Friday, January 24, 2014

I Need Some Fine Wine, And You, You Need to Just Order!

One of the most noticeable differences between me in my early 20s and me on the cusp of 45 is how specific some my friends have become, especially during meals. I like to think of myself as being pretty easygoing when it comes to food -- if you serve it, I'll probably eat it, even Ramen Noodles, one of the few things I can prepare on my own -- but in that regard, I'm often a party of one.

I remain resolutely a non-foodie. I don't cook. I can't cook... much. It's been at least 20 years since I tried to please anyone in the kitchen with food. I haven't bought table salt, or anything else that would be considered seasoning, in centuries. I've never tasted coffee, so maybe it wouldn't be much of a surprise that I have no idea how to prepare it. And I wouldn't know a "coffee plunger" if I woke up next to one.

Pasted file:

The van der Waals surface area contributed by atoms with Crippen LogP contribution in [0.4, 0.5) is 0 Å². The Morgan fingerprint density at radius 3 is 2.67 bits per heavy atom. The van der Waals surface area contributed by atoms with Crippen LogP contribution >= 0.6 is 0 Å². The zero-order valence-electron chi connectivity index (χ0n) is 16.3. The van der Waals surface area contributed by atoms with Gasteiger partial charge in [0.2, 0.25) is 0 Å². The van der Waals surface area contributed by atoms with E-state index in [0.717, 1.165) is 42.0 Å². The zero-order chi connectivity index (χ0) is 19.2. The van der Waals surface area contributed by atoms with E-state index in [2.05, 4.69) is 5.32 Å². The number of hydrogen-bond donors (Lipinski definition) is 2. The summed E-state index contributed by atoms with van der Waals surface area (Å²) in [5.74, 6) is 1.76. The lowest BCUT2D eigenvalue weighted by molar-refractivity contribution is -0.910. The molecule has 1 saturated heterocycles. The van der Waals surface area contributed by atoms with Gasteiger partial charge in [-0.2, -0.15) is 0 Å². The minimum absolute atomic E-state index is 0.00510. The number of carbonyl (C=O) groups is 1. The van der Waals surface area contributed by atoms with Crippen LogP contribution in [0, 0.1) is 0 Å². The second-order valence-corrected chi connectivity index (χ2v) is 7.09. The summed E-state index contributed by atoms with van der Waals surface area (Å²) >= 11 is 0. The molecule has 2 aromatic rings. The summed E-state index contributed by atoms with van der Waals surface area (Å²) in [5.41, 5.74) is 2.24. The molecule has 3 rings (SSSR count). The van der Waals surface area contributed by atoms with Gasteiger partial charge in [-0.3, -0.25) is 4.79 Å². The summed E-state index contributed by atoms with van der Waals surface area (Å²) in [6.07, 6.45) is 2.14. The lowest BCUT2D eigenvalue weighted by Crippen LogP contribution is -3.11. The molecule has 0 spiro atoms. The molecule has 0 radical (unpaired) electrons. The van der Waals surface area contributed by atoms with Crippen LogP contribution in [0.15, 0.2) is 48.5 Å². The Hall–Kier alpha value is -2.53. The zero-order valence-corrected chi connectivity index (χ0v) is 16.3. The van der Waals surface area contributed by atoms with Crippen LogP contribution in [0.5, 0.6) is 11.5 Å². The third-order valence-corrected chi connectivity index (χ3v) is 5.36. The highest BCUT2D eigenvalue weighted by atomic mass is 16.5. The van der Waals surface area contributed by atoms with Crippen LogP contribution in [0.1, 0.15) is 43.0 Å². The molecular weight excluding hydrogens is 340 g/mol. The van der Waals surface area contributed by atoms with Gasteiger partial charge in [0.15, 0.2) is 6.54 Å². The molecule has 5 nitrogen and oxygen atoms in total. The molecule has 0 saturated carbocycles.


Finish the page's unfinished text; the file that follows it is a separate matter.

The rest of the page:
That was one of the items on the inventory list for my new Cape Town apartment. Checking things off was particularly challenging because I couldn't identify so many of the appliances by name. Should I know the difference between a "paring knife" and a "peeling knife"? Have I ever seen an "egg lifter," and how does it differ from a regular "lifter"? Are "trivets" those metal things on which you place scalding pots and pans?

I've never baked a chicken in my life, not because I don't know how to shove a bird into the oven but because I wouldn't know how to begin to season it. I've always thought I make the best scrambled eggs in the world, with nothing more than two or three eggs and a little butter, but would anyone else want to eat them? The last person to cook for me, last Sunday morning, made me doubt my breakfast-making skill for the first time by scrambling the eggs he made for us with curry (yum).